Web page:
While February marks the beginning of the walleye spawn on Lake Catherine, no reports of catches have been reported as yet. Normally, by the second week, smaller male walleye migrate into the tailrace to prepare the spawning beds. These fish will be present near the dam until late April.
Remember to social distance in the park areas and always wear a mask as the pandemic rages on. Follow all rules and regulations and wear a life jacket while on the water.

Lake Dardanelle
(updated 2-11-2021) Charles Morrison at Classic Catch Guide Service (479-647-9945) said water temperature is 46 degrees and falling. Water clarity in most creeks are good. Most of the bays are in good shape; some are stained. River conditions are dingy to dirty. Largemouth bass have been slow, but on those low-pressure days your best chance to have a good day is to stick to A-rigs or jerkbaits in or around 8-10 feet of water. Where this cold front is moving in, they may even move down to 15 feet.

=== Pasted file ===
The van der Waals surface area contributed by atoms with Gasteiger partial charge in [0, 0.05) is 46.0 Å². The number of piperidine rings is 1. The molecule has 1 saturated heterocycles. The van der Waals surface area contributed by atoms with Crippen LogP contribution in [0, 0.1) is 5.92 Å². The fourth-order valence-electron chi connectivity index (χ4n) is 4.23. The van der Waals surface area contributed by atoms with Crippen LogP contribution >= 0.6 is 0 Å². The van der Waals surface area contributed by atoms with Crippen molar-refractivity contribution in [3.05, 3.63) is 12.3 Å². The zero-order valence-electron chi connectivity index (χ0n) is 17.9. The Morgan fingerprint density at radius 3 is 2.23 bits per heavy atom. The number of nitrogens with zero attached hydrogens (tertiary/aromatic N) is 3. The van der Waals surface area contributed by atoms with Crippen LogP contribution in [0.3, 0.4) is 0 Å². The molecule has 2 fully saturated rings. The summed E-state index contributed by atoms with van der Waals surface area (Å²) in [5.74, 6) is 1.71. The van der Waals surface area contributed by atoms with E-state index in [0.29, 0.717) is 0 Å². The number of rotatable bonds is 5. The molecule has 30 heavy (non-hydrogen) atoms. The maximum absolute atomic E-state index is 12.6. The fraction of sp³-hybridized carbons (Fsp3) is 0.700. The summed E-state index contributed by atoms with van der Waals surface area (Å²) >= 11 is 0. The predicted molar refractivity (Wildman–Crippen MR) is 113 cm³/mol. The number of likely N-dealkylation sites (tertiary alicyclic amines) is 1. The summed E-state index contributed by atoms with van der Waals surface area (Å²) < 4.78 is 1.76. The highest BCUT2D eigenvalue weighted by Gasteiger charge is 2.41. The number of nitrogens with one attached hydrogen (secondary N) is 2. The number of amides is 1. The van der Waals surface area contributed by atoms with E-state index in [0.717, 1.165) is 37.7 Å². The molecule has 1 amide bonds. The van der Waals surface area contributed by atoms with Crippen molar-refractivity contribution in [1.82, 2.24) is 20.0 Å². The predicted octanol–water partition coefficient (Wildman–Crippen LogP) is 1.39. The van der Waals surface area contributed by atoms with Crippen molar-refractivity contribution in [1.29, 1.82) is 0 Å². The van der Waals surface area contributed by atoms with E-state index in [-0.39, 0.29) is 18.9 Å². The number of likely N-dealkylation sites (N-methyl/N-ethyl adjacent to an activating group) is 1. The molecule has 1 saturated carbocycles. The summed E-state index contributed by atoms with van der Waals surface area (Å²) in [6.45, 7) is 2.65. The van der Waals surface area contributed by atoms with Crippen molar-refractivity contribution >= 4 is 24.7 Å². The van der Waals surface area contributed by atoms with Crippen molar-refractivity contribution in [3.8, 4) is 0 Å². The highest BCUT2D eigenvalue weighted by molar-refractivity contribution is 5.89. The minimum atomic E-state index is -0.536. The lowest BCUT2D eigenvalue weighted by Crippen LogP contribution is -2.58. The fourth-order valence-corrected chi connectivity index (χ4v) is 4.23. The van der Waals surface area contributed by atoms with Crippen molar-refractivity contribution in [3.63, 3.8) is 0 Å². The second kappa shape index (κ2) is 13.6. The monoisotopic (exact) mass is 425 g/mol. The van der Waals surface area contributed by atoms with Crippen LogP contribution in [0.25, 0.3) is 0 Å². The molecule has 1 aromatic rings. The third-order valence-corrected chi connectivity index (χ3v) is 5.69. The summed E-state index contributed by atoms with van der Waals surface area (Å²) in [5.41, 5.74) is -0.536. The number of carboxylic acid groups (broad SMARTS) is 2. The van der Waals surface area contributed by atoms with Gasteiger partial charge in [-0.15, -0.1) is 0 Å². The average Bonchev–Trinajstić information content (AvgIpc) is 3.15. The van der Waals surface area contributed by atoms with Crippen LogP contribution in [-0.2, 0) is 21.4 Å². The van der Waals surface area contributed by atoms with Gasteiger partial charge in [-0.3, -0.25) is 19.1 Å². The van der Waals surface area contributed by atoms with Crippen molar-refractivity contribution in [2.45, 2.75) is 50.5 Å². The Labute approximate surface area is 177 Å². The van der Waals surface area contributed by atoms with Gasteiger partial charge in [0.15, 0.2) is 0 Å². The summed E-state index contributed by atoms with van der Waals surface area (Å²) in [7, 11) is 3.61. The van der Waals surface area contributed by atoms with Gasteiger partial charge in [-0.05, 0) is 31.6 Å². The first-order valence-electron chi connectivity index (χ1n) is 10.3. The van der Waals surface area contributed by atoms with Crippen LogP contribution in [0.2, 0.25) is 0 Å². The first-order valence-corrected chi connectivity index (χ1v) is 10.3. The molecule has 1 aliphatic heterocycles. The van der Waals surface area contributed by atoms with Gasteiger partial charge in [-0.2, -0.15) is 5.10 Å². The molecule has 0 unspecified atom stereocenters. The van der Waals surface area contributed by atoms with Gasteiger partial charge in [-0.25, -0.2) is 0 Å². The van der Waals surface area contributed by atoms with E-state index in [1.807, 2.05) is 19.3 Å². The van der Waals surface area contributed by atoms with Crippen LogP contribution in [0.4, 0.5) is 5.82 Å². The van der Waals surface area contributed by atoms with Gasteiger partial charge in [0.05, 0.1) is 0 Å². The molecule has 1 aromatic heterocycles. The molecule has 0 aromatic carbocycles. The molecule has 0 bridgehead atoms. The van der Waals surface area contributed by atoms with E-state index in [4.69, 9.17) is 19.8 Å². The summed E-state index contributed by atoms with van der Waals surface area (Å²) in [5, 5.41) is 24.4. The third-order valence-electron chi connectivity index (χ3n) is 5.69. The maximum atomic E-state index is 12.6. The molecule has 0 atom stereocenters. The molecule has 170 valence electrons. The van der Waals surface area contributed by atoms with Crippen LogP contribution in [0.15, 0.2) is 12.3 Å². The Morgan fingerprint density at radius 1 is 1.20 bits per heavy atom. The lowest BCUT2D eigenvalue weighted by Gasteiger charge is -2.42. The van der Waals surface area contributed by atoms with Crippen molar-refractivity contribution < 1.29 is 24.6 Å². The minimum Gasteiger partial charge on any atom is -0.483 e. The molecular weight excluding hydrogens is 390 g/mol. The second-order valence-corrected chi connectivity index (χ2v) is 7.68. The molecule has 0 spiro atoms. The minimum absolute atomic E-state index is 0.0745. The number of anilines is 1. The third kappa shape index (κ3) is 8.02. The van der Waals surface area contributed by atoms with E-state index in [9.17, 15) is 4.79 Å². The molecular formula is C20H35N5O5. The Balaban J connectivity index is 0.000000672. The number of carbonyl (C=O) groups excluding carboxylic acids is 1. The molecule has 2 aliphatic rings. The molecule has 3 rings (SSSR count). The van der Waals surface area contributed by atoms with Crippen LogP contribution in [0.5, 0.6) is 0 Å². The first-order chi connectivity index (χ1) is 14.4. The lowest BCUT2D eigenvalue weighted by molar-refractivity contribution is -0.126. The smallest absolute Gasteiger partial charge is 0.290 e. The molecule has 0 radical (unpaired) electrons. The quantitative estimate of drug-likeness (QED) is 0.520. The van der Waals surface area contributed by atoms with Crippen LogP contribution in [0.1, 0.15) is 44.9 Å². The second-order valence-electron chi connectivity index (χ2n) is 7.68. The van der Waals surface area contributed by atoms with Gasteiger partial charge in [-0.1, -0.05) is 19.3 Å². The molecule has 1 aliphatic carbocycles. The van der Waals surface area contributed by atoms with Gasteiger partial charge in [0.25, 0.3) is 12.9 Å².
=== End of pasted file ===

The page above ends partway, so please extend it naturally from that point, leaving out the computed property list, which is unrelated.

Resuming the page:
Crappie have been fair. They have been holding close to the bottom in multiple depths depending on where you’re situated on the river. Natural colors have been working the best: monkey milk or mayfly. You can find the fish from 10 feet down to 30 feet. Stripers have been excellent, and early mornings the bite has been best from daylight to 9 a.m. Swimbaits have been working the best, though there is a topwater bite occasionally, and large Rat-L-Traps also are working. Catfish have been excellent throughout the river system and the creeks. Shad, skipjack and stink bait have been working the best. White bass have been good on small crankbaits and spoons.